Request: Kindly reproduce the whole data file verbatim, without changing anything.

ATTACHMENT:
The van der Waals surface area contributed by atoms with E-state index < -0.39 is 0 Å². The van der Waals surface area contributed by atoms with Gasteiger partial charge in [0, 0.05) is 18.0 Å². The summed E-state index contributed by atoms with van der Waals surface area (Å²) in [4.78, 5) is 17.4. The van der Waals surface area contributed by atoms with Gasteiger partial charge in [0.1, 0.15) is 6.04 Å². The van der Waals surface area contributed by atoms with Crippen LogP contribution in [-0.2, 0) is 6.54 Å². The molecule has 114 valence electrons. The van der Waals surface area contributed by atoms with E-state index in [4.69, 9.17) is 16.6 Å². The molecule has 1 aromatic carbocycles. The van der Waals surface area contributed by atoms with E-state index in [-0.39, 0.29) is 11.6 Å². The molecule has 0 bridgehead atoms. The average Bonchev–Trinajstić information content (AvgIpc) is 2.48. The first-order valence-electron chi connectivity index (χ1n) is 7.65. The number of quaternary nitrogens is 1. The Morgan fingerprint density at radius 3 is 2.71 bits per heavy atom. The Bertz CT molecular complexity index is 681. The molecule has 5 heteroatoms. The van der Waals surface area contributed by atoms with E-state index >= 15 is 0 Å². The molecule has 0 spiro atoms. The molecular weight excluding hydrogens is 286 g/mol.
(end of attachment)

The van der Waals surface area contributed by atoms with E-state index < -0.39 is 0 Å². The van der Waals surface area contributed by atoms with Gasteiger partial charge in [0, 0.05) is 18.0 Å². The summed E-state index contributed by atoms with van der Waals surface area (Å²) in [4.78, 5) is 17.4. The van der Waals surface area contributed by atoms with Gasteiger partial charge in [0.1, 0.15) is 6.04 Å². The van der Waals surface area contributed by atoms with Crippen LogP contribution in [-0.2, 0) is 6.54 Å². The molecule has 114 valence electrons. The van der Waals surface area contributed by atoms with E-state index in [4.69, 9.17) is 16.6 Å². The molecule has 1 aromatic carbocycles. The van der Waals surface area contributed by atoms with E-state index in [-0.39, 0.29) is 11.6 Å². The molecule has 0 bridgehead atoms. The average Bonchev–Trinajstić information content (AvgIpc) is 2.48. The first-order valence-electron chi connectivity index (χ1n) is 7.65. The number of quaternary nitrogens is 1. The Morgan fingerprint density at radius 3 is 2.71 bits per heavy atom. The Bertz CT molecular complexity index is 681. The molecule has 5 heteroatoms. The van der Waals surface area contributed by atoms with E-state index >= 15 is 0 Å². The molecule has 0 spiro atoms. The molecular weight excluding hydrogens is 286 g/mol.